For SongwritersHowever, as Ed Christma notes, there is work to be done - and done quickly - in order to implement the act. This includes the creation of a music licensing collective, with a board of directors. Christma writes that:
- Creates a new and transparent collection entity to ensure that songwriters always get paid for mechanical licenses when digital services use their work
- Lets ASCAP and BMI secure fair rates for their songwriters
- Establishes fair compensation for songwriters when the government sets rates
For Studio Professionals
- Closes the "pre-1972 loophole" so that digital services will pay legacy artists the compensation they deserve
- Establishes fair compensation for artists when the government sets rates
- Gives copyright protection to producers and engineers for the first time in history
- Provides fans with more access to music across digital music services due to better music data sharing
The collective will need a board of directors comprising 10 publishers; four songwriters who own their own publishing; and three nonvoting advisers, including one who will represent the digital services.Also a "global database to collect song information and match compositions to recordings" needs to be built. That in itself is now small feat. Near the end of his article, Christma says:
The collective must begin operations by Jan. 1, 2021, at which time the statutory blanket licenses take effect. It took 20 years to get to this point; now the industry has 26 months for step two.So much to do and do quickly indeed.
The U.S Copyright Office
The U.S. Copyright Office has played a role in developing this legislation and the law does modify Title 17. In its overview of the law, the Office states:
Title II—Classics Protection and Access, among other things, brings pre-1972 sound recordings partially into the federal copyright system by extending remedies for copyright infringement to owners of sound recordings fixed before February 15, 1972. The federal remedies for unauthorized use of pre-1972 sound recordings shall be available for 95 years after first publication of the recording, ending on December 31 of that year, subject to certain additional periods. These periods provide varying additional protection for pre-1972 sound recordings, based on when the sound recording was first published:Note that as of this writing (10/24/2018), the text of the Copyright Law available on the U.S. Copyright Office website had not yet been updated to reflect changes due to the Music Modernization Act and the Marrakesh Treaty Implementation Act.
This section applies a statutory licensing regime similar to that which applies to post-1972 sound recordings, e.g., the statutory licenses for noninteractive digital streaming services — such as internet radio, satellite radio, and cable TV music services. It also establishes a process for lawfully engaging in noncommercial uses of pre-1972 sound recordings that are not being commercially exploited. The legislation also applies certain existing title 17 limitations on exclusive rights and limitations on liability to uses of pre-1972 sound recordings, e.g., sections 107 (fair use), 108 (libraries and archives), 109 (first sale), 110 (certain public performances), 112(f) (certain ephemeral copies) and 512 (safe harbor provisions for online service providers).
- For recordings first published before 1923, the additional time period ends on December 31, 2021.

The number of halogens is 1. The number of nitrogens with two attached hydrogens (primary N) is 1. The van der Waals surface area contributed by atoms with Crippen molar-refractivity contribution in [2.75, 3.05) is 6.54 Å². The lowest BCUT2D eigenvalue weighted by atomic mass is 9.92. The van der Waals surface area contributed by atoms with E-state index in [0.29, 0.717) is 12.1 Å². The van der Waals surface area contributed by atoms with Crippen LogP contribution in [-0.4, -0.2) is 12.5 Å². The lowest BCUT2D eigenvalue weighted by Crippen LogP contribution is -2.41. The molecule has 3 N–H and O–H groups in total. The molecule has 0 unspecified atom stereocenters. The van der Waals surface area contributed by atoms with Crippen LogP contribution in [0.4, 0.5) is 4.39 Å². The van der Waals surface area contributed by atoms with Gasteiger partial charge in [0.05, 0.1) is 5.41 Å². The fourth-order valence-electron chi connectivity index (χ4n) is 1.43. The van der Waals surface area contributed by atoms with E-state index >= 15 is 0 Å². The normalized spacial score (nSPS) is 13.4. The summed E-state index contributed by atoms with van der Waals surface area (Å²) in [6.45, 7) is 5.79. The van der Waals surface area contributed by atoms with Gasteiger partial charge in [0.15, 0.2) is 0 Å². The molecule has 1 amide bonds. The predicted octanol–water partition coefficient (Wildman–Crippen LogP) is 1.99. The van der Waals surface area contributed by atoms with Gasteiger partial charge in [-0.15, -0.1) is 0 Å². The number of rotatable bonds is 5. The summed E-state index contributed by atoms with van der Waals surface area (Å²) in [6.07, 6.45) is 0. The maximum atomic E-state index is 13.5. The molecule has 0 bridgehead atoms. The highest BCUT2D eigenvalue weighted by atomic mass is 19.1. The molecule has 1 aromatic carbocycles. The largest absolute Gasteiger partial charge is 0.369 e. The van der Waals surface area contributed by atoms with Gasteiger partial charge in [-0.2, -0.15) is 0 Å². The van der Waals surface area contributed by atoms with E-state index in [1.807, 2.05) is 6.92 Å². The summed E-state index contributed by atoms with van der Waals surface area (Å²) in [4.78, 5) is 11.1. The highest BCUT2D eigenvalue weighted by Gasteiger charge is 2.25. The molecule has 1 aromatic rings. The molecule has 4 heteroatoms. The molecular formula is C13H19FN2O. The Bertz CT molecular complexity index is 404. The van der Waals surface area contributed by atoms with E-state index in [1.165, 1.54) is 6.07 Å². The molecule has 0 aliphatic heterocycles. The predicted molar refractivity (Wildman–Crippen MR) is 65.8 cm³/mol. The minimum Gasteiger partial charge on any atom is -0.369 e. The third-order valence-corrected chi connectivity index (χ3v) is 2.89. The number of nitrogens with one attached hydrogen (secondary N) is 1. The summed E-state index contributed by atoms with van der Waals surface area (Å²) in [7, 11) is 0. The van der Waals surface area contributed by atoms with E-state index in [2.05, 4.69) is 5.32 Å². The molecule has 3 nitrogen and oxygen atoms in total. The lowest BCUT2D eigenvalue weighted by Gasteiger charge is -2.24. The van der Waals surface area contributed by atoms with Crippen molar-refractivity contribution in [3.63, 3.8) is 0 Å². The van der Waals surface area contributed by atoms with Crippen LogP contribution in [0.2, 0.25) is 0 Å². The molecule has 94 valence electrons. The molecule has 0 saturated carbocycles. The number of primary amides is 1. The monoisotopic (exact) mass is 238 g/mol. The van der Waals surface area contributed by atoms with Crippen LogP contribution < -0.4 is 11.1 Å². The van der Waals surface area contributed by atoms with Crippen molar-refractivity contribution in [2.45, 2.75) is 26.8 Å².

- For recordings first published between 1923-1946, the additional time period is 5 years after the general 95-year term.
- For recordings first published between 1947-1956, the additional time period is 15 years after the general 95-year term.
- For all remaining recordings first fixed prior to February 15, 1972, the additional transition period shall end on February 15, 2067.
Music copyright is not my strength and so I'm on the lookout for good articles about what this might mean for libraries. Does it change what libraries do on a day-to-day basis? Does it change what music libraries have access to? Does it impact digitization? Is there a consequence that isn't obvious? I'm seeing nothing that points to the answers of those questions being "yes", but I'm also not seeing anything that says the answer are "no." At this point, I'm looking forward to the updated book by Dr. Kenneth Crews, which I know he is revising to include changes to copyright law which have occurred this year.
Do keep in mind that some aspects of the law do not go into effect until 2021, so we have time to panic about some of the details!
- Music Modernization Act. 2018. H.R.5447. 115th Congress.
- U.S. Copyright Office. (n.d.) Orrin G. Hatch–Bob Goodlatte Music Modernization Act
- GRAMMY Advocacy & Public Policy Office. (n.d.) Music Modernization Act
- Music Modernization Act's Next Challenge: How to Implement the Law
- Mark H. Wittow, Mark H., Katherine L. Staba and Trevor M. Gates. (10/11/2018). A Modern Melody for the Music Industry: The Music Modernization Act Is Now the Law of the Land
- Buchwald, Elisabeth. (10/11/2018). Flanked by musicians, trump signs music copyright bill into law.
- Barr, Luke. (10/11/2018). Trump signs bill that ensures music streaming services pay artist royalties.
- Deahl, Dani. (10/11/2018). The Music Modernization Act has been signed into law.
- Arntsen, Emily. (10/4/2018) Copyright law is getting a makeover. What does that mean for the music industry?
- Hart, Terry. (05/07/2018) No, the CLASSICS Act is not a “term extension”
- Bromley, Jordan. (2/23/2018) The Music Modernization Act: What Is It & Why Does It Matter? (Guest Column)